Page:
It has to be noted that there is a flip side to Ukraine’s fundraising movement – some of it is filling a gap the Ukrainian government couldn’t fill itself due to a variety of factors, not least the economic ravages of eight years of war with Russia, but also corruption. (United24 is working with Deloitte to audit its finances).
Despite this, an undeniable fact remains – a huge community both inside and outside of Ukraine is more than happy to do what they need to do to plug the gaps.
Russia is also crowdfunding for supplies but its efforts pale in comparison to those in Ukraine, not least because the Russian government continues to play down the true scale of losses it suffers and the poor equipment it uses.
So Where does NAFO Fit In?
The fact a movement like NAFO can play a small but significant role in Ukraine’s fight against Russia is because the space created by a decentralised civil society allows an organic and spontaneous movement to find its own place in the information war.
It’s inconceivable to imagine Russian defence minister Sergei Shoigu, happily endorsing a meme community trying to fight Ukraine. The closest thing Russia has to NAFO is a list of Kremlin-approved western “journalists” who are allowed to accompany Russian troops into occupied areas of Ukraine and who are more than happy to report the obvious lies of the Kremlin.
Then there’s the online activists of the bizarre “Z” movement which, rather than being a genuine civil action, is a Kremlin-backed troll farm with people paid to push Russian state narratives.
The NAFO movement has helped do to Russian propaganda what the Ukrainian resistance has done to its army – showing what was thought to be a formidable juggernaut to actually be an incompetent mess.
Ukrainian civil society groups have for years now done a commendable job of cataloguing, debunking and fighting back against Russian propaganda but what has been lacking from these efforts is the pure absurdity of NAFO, something that Russia appears to not be able to handle in the slightest.
“It’s weaponising humour,” Christian Borys the founder of Saint Javelin, a group that raises money for the Ukrainian war effort and has helped monetise the NAFO movement by helping produce a whole range of NAFO merchandise, tells Byline Times.
“The Russians always had the edge on propaganda because their propaganda was so absurd. We always relied on evidence to counter it, we’d put forward evidence to show they were lying but they’d just show us their made-up proof and you’d just get stuck in this endless circle of bullshit.
“But now we’ve one-upped their absurdity and they’re absolutely lost, they don’t know what’s going on anymore.”
And for all the coverage afforded NAFO in recent weeks, some fellas feel the movement is still being underestimated, with not enough focus on the offline, real-world endeavours of those involved.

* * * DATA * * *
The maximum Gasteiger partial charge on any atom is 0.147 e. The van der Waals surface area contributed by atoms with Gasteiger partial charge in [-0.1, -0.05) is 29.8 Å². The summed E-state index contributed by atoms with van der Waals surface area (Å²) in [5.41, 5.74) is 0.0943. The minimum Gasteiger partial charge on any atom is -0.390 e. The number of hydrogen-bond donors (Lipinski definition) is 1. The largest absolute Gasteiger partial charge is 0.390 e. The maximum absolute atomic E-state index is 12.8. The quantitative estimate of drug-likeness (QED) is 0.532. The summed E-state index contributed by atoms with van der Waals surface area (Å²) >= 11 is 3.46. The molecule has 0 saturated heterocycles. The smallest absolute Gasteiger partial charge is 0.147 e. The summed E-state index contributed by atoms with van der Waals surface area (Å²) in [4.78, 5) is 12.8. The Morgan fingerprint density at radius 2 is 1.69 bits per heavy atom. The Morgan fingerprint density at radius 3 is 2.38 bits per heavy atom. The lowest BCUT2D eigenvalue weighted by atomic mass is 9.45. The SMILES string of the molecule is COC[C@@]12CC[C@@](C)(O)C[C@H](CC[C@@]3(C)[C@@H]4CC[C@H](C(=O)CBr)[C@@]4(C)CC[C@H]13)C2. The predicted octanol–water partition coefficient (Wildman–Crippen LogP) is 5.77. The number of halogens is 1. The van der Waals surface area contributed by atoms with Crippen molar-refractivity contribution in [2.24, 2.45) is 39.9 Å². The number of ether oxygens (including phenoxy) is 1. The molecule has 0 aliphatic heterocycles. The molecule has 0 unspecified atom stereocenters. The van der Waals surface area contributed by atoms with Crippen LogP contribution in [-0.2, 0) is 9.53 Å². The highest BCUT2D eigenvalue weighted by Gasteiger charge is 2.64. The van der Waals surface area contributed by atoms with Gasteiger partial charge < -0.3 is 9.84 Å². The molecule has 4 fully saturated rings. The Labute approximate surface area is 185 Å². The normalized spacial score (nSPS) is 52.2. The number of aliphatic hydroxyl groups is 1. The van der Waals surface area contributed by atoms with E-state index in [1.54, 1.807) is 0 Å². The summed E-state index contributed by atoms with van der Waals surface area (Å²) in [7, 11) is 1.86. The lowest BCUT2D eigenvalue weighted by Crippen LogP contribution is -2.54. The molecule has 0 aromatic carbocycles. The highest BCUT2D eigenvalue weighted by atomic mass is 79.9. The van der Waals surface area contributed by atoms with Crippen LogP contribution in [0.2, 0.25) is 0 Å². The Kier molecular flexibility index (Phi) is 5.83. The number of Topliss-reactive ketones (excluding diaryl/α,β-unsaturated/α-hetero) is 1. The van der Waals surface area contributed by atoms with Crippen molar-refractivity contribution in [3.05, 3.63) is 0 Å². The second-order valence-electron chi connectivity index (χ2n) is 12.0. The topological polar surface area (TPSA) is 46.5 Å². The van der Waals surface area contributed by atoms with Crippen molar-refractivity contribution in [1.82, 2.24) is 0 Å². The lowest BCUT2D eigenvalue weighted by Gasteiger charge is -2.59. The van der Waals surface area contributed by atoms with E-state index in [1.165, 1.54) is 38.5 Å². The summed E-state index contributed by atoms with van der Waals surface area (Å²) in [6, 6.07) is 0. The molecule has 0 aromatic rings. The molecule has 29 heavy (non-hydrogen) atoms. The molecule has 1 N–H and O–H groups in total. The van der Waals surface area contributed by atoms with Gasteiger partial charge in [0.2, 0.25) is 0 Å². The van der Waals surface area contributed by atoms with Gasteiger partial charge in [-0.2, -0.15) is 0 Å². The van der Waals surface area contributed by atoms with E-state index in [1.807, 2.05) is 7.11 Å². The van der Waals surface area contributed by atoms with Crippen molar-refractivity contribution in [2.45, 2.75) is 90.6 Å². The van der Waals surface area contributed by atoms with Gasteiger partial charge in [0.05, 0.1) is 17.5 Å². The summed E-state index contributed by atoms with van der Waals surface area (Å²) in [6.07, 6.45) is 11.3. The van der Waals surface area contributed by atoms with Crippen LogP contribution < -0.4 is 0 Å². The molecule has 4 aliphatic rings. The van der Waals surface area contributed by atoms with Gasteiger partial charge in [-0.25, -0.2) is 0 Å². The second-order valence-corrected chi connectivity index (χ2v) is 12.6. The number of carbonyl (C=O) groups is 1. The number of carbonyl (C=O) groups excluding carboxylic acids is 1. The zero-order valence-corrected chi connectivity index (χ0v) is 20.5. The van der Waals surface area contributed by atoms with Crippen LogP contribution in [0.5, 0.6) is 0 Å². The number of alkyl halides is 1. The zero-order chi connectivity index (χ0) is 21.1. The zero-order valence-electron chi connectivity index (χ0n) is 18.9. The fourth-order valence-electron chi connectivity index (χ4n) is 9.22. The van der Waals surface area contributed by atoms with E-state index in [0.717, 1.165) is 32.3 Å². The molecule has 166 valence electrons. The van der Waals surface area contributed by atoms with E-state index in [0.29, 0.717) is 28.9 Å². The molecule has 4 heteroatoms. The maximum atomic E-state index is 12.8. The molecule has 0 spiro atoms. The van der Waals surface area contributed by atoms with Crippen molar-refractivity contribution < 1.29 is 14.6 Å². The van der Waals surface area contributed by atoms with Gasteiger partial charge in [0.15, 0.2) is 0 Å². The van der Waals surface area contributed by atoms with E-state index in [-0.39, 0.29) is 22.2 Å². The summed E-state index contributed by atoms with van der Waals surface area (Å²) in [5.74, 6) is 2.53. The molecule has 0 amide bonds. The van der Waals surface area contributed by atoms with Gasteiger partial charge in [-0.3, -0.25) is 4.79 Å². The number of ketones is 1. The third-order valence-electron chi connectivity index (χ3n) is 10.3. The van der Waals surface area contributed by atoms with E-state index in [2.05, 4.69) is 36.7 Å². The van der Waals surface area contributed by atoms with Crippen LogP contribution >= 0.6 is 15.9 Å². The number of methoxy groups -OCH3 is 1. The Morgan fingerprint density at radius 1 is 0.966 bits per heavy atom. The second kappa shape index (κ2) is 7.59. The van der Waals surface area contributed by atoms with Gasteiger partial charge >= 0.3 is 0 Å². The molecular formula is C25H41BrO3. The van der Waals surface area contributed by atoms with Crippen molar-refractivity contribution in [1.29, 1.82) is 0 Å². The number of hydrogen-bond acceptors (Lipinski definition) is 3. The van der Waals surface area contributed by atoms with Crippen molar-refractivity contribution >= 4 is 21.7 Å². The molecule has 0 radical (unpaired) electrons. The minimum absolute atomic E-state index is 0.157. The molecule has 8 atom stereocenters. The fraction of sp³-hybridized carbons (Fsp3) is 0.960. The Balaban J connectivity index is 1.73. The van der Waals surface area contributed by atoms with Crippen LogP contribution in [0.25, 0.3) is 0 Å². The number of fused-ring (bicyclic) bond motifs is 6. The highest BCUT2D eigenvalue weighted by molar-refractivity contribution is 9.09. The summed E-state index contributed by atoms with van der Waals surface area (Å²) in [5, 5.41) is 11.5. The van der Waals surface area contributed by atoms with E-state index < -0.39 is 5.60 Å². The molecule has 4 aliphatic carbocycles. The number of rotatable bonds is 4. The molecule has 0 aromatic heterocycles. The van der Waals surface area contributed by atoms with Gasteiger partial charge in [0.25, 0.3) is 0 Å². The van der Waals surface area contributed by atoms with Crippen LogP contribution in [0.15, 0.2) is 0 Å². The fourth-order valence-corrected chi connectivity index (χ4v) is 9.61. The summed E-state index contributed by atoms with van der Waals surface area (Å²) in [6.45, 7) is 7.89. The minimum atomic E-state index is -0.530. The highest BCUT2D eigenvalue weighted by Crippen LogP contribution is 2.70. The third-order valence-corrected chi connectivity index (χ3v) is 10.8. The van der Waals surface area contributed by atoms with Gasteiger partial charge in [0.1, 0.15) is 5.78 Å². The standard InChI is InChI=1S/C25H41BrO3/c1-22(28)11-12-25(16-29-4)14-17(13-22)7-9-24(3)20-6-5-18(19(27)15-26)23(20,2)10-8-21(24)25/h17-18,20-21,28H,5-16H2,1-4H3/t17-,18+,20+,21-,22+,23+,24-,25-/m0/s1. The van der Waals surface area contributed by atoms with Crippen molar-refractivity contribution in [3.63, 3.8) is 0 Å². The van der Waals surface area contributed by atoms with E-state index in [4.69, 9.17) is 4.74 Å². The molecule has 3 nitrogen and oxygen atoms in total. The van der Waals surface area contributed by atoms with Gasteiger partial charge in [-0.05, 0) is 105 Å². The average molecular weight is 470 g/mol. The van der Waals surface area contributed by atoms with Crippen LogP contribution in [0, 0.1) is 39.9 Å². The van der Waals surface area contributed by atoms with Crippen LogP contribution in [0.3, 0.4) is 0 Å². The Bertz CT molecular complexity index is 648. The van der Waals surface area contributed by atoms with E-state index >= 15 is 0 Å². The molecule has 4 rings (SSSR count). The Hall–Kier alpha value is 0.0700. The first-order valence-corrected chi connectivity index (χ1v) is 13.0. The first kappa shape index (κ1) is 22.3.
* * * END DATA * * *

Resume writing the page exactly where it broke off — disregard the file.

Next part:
“The popular understanding of NAFO is that it’s strictly an online movement, which may provoke criticism that the fellas are “keyboard warriors” or something of that nature,” Andrew*, a Ukrainian-American who came over from the US to fight and spoke on condition of anonymity, told Byline Times.
“But in reality, apart from the fact that many fellas have materially contributed to the war effort, others are volunteers on the ground in Ukraine, and a few, myself included, are actually serving in the military.”
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The Troubles Ahead
The biggest problem facing civil society’s support for Ukraine is just how sustainable it is. The initial first weeks after Russia’s invasion prompted an unprecedented global outpouring of support, from donations, people driving supplies across Europe to Ukraine’s border, to the long-term hosting of Ukrainians in countries all across the world.
Inevitably, this level of support has dropped off considerably but one of the biggest strengths of the NAFO community is keeping people engaged in the conflict and providing a community that can support those who are still helping on the ground.
Petr Simon, a 48-year-old from the Czech Republic, has dedicated a considerable amount of time and money to not only helping nine Ukrainian families staying in his village, but also driving back and forth to the border with supplies.
“I was a volunteer firefighter 15 years ago, I was always helping people around me so when the war broke out it was a natural choice,” he tells Byline Times.
“But it’s great to get some motivation and feedback because it can be difficult to volunteer and help sometimes, dealing with people who have been through such trauma.”
Vladimir Putin is relying on western support for Ukraine to drop to a level where tensions over the cost of living crisis in countries like the UK – itself caused in large part by Russia’s energy blackmailing of the west – outweigh concern for the fate of Ukraine.
“The Kremlin hoped that people would stop caring and that hasn’t happened,” says Borys. “And I’m sure that in a small way all of this stuff like NAFO that happens online contributes to that.”